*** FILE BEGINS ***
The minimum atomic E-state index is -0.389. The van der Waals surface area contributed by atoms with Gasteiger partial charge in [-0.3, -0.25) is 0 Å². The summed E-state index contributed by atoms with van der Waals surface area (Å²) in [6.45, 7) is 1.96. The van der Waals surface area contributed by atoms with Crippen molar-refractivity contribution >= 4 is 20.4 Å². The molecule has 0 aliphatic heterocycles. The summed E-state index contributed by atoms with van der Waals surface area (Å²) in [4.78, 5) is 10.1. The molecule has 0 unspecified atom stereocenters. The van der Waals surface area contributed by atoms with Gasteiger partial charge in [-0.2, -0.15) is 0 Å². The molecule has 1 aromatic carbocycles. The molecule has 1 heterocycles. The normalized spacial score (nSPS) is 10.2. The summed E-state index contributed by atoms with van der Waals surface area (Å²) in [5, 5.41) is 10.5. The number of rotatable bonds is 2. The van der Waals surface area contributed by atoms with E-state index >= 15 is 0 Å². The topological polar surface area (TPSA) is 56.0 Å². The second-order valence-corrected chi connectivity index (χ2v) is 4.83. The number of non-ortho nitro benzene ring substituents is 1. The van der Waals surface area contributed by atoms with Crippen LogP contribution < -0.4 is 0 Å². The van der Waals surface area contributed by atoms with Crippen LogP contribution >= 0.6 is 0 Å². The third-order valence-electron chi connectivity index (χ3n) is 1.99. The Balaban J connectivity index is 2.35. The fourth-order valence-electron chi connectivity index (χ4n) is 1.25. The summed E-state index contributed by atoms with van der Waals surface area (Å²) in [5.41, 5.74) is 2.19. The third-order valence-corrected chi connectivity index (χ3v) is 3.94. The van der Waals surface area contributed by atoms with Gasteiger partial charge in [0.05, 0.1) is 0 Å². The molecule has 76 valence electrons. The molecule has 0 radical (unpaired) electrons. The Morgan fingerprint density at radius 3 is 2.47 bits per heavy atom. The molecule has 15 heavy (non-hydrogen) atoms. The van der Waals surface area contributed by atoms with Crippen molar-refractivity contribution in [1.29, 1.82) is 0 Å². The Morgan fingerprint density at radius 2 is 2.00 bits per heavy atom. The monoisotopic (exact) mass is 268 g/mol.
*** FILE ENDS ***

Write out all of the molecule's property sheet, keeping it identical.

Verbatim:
The minimum atomic E-state index is -0.389. The van der Waals surface area contributed by atoms with Gasteiger partial charge in [-0.3, -0.25) is 0 Å². The summed E-state index contributed by atoms with van der Waals surface area (Å²) in [6.45, 7) is 1.96. The van der Waals surface area contributed by atoms with Crippen molar-refractivity contribution >= 4 is 20.4 Å². The molecule has 0 aliphatic heterocycles. The summed E-state index contributed by atoms with van der Waals surface area (Å²) in [4.78, 5) is 10.1. The molecule has 0 unspecified atom stereocenters. The van der Waals surface area contributed by atoms with Gasteiger partial charge in [-0.2, -0.15) is 0 Å². The molecule has 1 aromatic carbocycles. The molecule has 1 heterocycles. The normalized spacial score (nSPS) is 10.2. The summed E-state index contributed by atoms with van der Waals surface area (Å²) in [5, 5.41) is 10.5. The number of rotatable bonds is 2. The van der Waals surface area contributed by atoms with E-state index >= 15 is 0 Å². The topological polar surface area (TPSA) is 56.0 Å². The second-order valence-corrected chi connectivity index (χ2v) is 4.83. The number of non-ortho nitro benzene ring substituents is 1. The van der Waals surface area contributed by atoms with Crippen LogP contribution < -0.4 is 0 Å². The van der Waals surface area contributed by atoms with Crippen LogP contribution >= 0.6 is 0 Å². The third-order valence-electron chi connectivity index (χ3n) is 1.99. The Balaban J connectivity index is 2.35. The fourth-order valence-electron chi connectivity index (χ4n) is 1.25. The summed E-state index contributed by atoms with van der Waals surface area (Å²) in [5.41, 5.74) is 2.19. The third-order valence-corrected chi connectivity index (χ3v) is 3.94. The van der Waals surface area contributed by atoms with Gasteiger partial charge in [0.05, 0.1) is 0 Å². The molecule has 76 valence electrons. The molecule has 0 radical (unpaired) electrons. The Morgan fingerprint density at radius 3 is 2.47 bits per heavy atom. The molecule has 15 heavy (non-hydrogen) atoms. The van der Waals surface area contributed by atoms with Crippen molar-refractivity contribution in [1.29, 1.82) is 0 Å². The Morgan fingerprint density at radius 2 is 2.00 bits per heavy atom. The monoisotopic (exact) mass is 268 g/mol.